Could other small nations inside and outside the Pacific follow New Zealand’s successful path? Let’s have a look at the other ingredients that make the New Zealand space economy a success.

New Zealand means business

New Zealand’s economy was doing well before COVID-19 and has not fared as badly as others during the pandemic, especially when comparing it with other Western liberal democracies. Why? Some impressive achievements in the economic and political field might give us some clues.

New Zealand is the easiest country to do business in the world according to the latest World Bank ranking. Impressively, the country has held that position since 2015. You just need one procedure to open a business and it takes half a day. New Zealand also ties for first place in the World Bank’s strength of legal rights index. On the other hand, even at its peak of around 56%, New Zealand’s net debt is considerably lower than other economies around the world. Many of the most advanced economies went into COVID-19 with national debt averaging about 80% of GDP.

No less important is political stability and the amount of political corruption. New Zealand is ranked the least corrupt nation out of 180 countries, according to the 2019 Corruption Perceptions Index reported by Transparency International.

New Zealand is seen as a reliable partner in the space sector by several nations.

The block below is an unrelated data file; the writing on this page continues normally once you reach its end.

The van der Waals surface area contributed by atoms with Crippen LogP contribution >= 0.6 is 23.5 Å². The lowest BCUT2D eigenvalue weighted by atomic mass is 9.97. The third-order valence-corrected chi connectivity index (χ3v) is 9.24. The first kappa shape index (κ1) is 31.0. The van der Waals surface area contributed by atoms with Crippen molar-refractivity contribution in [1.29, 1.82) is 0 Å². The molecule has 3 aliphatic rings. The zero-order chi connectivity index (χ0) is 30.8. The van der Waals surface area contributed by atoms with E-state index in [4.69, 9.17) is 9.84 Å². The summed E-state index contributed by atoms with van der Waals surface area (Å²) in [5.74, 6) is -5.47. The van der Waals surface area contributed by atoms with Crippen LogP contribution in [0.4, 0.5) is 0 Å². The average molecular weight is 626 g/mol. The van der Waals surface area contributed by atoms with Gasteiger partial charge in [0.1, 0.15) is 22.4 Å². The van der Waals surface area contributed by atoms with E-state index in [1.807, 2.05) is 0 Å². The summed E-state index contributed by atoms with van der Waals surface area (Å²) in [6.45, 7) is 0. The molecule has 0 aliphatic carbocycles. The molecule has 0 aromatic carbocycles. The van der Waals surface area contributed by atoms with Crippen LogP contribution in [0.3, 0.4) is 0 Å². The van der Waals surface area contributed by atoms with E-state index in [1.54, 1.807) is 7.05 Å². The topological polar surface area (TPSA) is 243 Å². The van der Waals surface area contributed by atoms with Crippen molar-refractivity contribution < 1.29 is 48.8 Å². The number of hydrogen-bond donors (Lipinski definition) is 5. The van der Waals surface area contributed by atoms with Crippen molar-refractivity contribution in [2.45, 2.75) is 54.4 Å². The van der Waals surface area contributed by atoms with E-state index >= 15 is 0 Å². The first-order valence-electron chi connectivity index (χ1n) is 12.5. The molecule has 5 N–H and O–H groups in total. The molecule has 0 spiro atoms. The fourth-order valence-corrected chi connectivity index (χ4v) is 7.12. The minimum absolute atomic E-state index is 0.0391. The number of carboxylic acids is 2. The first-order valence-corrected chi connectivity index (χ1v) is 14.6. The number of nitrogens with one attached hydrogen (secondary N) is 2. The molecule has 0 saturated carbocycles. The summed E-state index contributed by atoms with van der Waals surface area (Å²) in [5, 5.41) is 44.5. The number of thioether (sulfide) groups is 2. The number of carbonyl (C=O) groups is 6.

Another factor is the New Zealand Space Agency itself. It was founded in April 2016 (almost two years before its neighbor Australia) under the country’s Ministry of Business, Innovation and Employment. The aim of the agency is to specifically promote the development of a space industry in New Zealand and to reap its economic benefits. The government also established a space agency to regulate the country’s growing commercial space industry, and specifically to allow space launches by Rocket Lab. Business ventures are the core of the New Zealand Space Agency.

New Zealand has many friends

Other nations in the region could follow New Zealand’s path with political reforms and the perseverance to apply them. But there is something else that New Zealand adds to the table, and that is its foreign policy assets. New Zealand is a member of Five Eyes, a very powerful and selective intelligence network that also includes the United states, the United Kingdom, Canada, and Australia.

New Zealand also has a Technology Safeguards Agreement with the United States, enabling the transfer of technology necessary to operate a New Zealand-based launch industry. In fact, it allowed Rocket Lab to launch satellites and carry payloads for the US Defense Department, including its spy agencies. On top of that, New Zealand students are doing internships at NASA’s Ames Research Center in Silicon Valley, with financial support from the New Zealand Space Scholarship.

Still, many countries see New Zealand as the most approachable member of the Five Eyes network. According to the 2019 Deloitte report on New Zealand Space Sector, the country’s space-related companies have partnerships with several other countries like Japan, Germany, and France, as well as the European Space agency. New Zealand is seen as a reliable partner in the space sector by several nations.

Not everything is good news. As in many other countries space related activities are seen with interest but as unnecessary by a large part of the public. The COVID-19 pandemic and the enormous economic impact that is having worldwide is reshaping government priorities everywhere. It is a challenge for the global space sector to show the benefits that investment in this sector can bring to the majority of the population during these troubled times, from job creation to providing tools for the fight against climate change.